“I haven’t been hurt this much since I got bitten on the leg by that Crocodile as big as my penis!”
I sat against the wall, a frightened villager wrapped a bandage against my “wound”. I kept filming it all and awaiting the rescue.
Rescue was supposed to come from the Quick Reaction Force (QRF) that were loaded up at the base onto the four ton truck. They were to swoop up and do a CASEVAC drill to get us out and back to the FOB. However, as these things often do, they deployed too far away and then one of the players twisted his knee jumping out of the truck and they had a REAL medical situation to deal with. Luckily, Tier 1’s medic was the TL for the QRF and he took care of it. The result was that I was not rescued and died in that street. 5 minutes bleed out had passed and I limped back to the FOB for an enforced 15 minutes dead time.
The Day continued with various serials and contacts designed to push the two teams. The commanding was actually forcing this issue. One example was that the Blue patrolled through the site and into an ambush. Now I know that the Reds could ambush us, but where was anyone’s guess. The Blues reaction was simply to look to the commanders for orders. Something that I find a lot of beginner TL’s do is that if orders don’t come down then they simply stay where they are, even if that place is in the open being shot at from cover. They are frozen into inaction by the chain of command. Such is the challenge of leadership under fire! As it happened, it went down perfectly as the Blue commander and the Captain stood on a hidden IED and both went down dead in a huge explosion. Sure enough the Blues were cut down without their leaders.
Having retreated to the FOB the Reds now started aggressively pushing against us by riding up close to the gates, sniping from afar (they have an ex-commando sniper on their team) and throwing the odd grenade over the gates.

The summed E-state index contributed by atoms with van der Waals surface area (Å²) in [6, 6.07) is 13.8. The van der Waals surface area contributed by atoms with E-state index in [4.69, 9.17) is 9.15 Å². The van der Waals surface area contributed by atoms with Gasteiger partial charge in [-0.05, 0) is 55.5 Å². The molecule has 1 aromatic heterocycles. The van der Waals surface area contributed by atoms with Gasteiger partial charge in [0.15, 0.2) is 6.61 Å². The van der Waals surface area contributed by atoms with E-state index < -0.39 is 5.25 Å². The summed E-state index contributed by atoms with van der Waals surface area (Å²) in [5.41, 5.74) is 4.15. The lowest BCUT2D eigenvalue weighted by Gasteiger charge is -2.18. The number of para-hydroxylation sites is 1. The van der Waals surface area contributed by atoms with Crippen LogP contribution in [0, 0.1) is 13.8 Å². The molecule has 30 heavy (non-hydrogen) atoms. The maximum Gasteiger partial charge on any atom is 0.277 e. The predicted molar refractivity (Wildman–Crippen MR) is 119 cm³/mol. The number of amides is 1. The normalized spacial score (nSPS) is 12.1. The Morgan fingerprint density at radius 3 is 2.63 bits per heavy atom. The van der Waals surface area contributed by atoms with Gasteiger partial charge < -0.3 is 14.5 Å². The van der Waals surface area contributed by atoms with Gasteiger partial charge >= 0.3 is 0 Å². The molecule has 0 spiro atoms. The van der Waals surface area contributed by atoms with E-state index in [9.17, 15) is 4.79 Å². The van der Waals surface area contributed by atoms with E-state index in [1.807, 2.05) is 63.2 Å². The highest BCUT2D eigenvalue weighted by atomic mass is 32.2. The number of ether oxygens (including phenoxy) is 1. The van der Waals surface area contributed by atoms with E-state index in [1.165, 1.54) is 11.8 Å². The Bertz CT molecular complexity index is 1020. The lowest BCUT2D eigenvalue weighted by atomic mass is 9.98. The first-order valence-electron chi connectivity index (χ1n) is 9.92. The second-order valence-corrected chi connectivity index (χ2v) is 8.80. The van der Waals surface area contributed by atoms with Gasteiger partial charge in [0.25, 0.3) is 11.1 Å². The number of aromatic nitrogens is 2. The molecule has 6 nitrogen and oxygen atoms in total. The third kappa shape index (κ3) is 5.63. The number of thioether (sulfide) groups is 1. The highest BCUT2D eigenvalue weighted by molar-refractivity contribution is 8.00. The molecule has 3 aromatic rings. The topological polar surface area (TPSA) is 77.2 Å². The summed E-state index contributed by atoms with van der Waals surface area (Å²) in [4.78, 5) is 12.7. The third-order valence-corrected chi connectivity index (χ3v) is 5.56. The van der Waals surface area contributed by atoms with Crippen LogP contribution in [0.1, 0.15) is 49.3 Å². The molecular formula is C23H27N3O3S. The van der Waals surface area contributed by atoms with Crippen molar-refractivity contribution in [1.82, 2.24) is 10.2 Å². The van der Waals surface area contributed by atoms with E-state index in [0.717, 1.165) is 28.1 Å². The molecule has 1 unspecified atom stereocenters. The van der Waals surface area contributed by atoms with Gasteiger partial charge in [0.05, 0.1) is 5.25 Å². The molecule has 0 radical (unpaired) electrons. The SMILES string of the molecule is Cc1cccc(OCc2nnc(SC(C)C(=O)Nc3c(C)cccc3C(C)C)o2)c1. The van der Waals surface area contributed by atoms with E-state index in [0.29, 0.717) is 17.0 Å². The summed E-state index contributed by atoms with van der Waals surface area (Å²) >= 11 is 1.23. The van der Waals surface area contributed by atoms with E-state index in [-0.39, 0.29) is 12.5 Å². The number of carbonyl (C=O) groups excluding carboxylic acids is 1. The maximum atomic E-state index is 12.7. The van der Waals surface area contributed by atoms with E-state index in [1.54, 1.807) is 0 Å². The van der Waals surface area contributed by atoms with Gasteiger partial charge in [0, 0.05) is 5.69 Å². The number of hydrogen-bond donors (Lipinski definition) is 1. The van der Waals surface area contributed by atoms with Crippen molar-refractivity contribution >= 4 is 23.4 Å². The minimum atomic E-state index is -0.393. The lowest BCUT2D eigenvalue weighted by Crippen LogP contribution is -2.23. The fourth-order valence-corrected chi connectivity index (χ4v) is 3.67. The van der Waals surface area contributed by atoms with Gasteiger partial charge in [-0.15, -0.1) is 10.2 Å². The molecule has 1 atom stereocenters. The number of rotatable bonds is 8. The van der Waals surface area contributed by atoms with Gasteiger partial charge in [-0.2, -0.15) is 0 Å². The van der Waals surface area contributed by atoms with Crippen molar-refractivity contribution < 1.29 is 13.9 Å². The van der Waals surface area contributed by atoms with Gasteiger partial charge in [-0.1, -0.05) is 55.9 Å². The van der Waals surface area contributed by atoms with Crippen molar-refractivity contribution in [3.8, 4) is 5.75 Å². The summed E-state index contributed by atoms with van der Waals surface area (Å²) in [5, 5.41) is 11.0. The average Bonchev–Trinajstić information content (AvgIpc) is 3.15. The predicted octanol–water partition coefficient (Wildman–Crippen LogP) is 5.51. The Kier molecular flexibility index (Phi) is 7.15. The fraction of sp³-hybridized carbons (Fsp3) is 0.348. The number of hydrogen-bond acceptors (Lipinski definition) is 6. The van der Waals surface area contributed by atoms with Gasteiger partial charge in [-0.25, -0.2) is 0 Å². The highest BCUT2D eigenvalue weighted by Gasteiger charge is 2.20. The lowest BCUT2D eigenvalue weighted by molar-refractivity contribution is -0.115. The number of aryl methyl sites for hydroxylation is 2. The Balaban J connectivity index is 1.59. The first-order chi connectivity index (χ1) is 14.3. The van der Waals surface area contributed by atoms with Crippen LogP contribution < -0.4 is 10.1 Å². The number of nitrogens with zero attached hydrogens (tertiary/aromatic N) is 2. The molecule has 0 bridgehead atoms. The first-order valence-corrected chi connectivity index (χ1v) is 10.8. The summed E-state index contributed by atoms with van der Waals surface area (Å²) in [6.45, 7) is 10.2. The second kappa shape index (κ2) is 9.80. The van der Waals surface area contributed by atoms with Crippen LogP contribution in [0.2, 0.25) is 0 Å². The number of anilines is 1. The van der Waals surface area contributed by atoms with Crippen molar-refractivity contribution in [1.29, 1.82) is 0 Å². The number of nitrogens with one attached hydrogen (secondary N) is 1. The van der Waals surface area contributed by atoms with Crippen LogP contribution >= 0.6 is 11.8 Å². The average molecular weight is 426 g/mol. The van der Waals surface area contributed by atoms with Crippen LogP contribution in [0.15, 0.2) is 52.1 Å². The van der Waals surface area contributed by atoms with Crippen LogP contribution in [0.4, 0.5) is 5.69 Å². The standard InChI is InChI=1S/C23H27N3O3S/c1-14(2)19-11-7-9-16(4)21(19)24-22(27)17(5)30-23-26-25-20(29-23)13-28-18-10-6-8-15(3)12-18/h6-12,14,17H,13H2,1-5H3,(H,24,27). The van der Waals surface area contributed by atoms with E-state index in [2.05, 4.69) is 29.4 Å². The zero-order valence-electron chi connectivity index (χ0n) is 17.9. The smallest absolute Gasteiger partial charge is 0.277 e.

The Blues had moves too and sent out snatch squads to capture enemy and undercover squads to listen in on information. Enemy captured were roleplay questioned and DNA Sampled using kits Ed had with him. Units of marines then went out to show force in areas and try to capture High Value Individual Targets (HVIs). They then also had to rescue trapped and cut off units, etc, etc. Everyone was kept busy.
Eventually darkness fell and I took some sleep before the early morning raid. An Information picture had been built up during the day that led to the identification of a particular house as the location of a HVI. At 3am a plan was put into effect and we tabbed outside the village and around to the house in question. The Delta teams were then stacked up outside and the basement doors were blown in. The Assault was on! I went in as a cameraman and watched as the élite Deltas set off every trip wire and mine trap going up the stairs like they were playing IED Hopscotch. Tutting to myself I watched as they cleared the house and then we withdrew. The Red main forces didn’t engage us, but the Blue’s blood was up and at one point the Deltas engaged their own protective screen of Marines before realising it was Blue on Blue.
The morning sun was soon up and the Reds moved in until they owned the entire village. An early Blue patrol to see how far the Reds had advanced was shot up as soon as leaving the FOB. The head Elder then visited us and said that he was leaving the village and this meant that Ed could turn the event into a more direct conflict. The Blues fought the Reds back to the center of town and this setup the large serial for the day, which was an assault on the 90 rooms of building 25; where the Reds had shot up the Ashura from. My DAs were tasked with leading the assault and, once we got to the building, we started clearing it. The downstairs was mined, so I figured the contact would be on the stairs. There is a particular skill-set to fighting up staircases, which is something I personally have learned the hard way while playing at Electrowerkz in Islington. I had swapped out my Magpul M4 for my CQB shotgun, which would be much more powerful and pointable than any AEG on singleshot (the rule in buildings). Soon I had cleared a stair and we were up to the top floor.